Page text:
“Tell me more about this soletta,” Sax said carefully. They told him in a kind of round. A group of transnationals, led by Subarashii, had built a circular slatted array of solar sail mirrors, placed between the sun and Mars and aligned to focus inward sunlight that would have just missed the planet. An annular support mirror, rotating in a polar orbit, reflected light back to the soletta to counterbalance the pressure of the sunlight, and that light was bounced back onto Mars as well. Both these mirror systems were truly huge compared to the early freighter sails Sax had enlisted to reflect light onto the surface, and the reflected light they were adding to the system was really significant.

“It must have cost a fortune to build them,” Sax murmured.

If a soletta was put into the L1 point, but then sabotaged or just glitched, it could direct the light away from earth and cause a permanate eclipse of the sun.

Now for a reason why they might put a soletta in Earth's L1: Global warming. Earth getting a little to hot, so direct 5% of the light away, and cool things down a bit, like a giant thermostat... but something goes wrong.

Addressing comments
You wouldn't need it all the way out in the L1 point. It could even be inside the moons orbit, using the pressure of the solar wind to keep it in place, along with thrusters and stabilizers. This would reduce the size needed.

  • $\begingroup$ You realize that this object would have to be about 8 times the size of the moon? $\endgroup$ – Oldcat Mar 26 '15 at 17:05
  • $\begingroup$ @Oldcat Ok, that's fine. Or it could be smaller, a lot closer than the L1 point, and just use the solar sail properties to help keep it in place. Either way, it would be super thin and light in order to work, so even if it was that big it would mass very little, and would have to be built in orbit. This is global warming we're talking about! Is any amount of money to much? And it would be several orders of magnitude smaller and more stable than Fungo's Dyson Ring. $\endgroup$ – AndyD273 Mar 26 '15 at 17:36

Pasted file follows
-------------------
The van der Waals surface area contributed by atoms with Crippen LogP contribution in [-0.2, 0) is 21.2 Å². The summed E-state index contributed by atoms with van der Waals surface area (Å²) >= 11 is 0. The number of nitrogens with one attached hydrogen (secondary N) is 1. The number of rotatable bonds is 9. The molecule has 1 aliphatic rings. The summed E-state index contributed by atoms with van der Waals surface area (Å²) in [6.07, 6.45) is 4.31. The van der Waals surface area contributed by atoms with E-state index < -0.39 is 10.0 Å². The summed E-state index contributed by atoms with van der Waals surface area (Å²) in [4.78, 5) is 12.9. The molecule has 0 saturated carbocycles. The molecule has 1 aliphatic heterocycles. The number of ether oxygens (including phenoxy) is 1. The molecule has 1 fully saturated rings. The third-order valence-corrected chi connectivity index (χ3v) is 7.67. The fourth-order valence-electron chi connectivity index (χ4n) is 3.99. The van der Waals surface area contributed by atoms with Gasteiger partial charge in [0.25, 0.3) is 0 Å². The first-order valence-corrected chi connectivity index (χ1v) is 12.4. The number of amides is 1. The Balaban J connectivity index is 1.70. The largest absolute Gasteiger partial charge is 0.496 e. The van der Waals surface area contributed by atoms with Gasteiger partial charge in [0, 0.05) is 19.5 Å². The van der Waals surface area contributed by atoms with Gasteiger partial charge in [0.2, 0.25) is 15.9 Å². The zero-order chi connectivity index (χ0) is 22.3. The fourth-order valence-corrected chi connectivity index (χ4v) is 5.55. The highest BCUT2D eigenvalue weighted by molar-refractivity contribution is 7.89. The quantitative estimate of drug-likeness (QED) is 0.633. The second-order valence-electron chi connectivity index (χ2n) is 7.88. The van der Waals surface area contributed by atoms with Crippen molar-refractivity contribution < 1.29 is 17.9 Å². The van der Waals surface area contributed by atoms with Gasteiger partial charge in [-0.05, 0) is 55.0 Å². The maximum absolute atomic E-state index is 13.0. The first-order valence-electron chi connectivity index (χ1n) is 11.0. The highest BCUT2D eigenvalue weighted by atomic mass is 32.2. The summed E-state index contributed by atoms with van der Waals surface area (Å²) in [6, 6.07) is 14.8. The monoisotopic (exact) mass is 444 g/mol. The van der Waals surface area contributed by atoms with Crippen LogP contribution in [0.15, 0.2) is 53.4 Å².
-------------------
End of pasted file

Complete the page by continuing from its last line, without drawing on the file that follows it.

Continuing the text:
• $\begingroup$ It could be the size of an umbrella and held over one's head, that's true. And the shade would cool you off considerably. $\endgroup$ – Oldcat Mar 26 '15 at 17:47
  • $\begingroup$ The numbers are to give a tiny spot of darkness on the planet. This would have no effect of global warming at all. To change the temperature of the planet, you have to do much more. $\endgroup$ – Oldcat Mar 26 '15 at 17:49
  • $\begingroup$ @Oldcat So it would take two fortunes... You know, I just realized that we're thinking of two different things. Your thinking of a normal eclipse that is the small area where the moons umbra hits the earth, and lasts for a few minutes until the umbra moves on. I'm more thinking of an eternal night situation, mostly because of the wording "Is it possible for the earth to have an eternal solar eclipse?" So yeah, a giant soletta would be super expensive, but cheaper and easier than changing the orbit of the moon, or building a ring. $\endgroup$ – AndyD273 Mar 26 '15 at 18:06

Another theory could be that some mass just large enough could smash into the solar system. If conditions were just right, and it got caught by the sun's gravity, it could match the Earth's orbit and block the sun. It's just my own idea lol, not saying its totally possible.


A personal drone hovers above each person, blocking the sun for glare reduction purposes. They either recharge at night, or take turns seamlessly from a fleet.

Might be cheaper than any astronomical solutions. It's surely more sustainable for the environment.

If costs are still too high, it may be scaled down, e.g. for the rich only.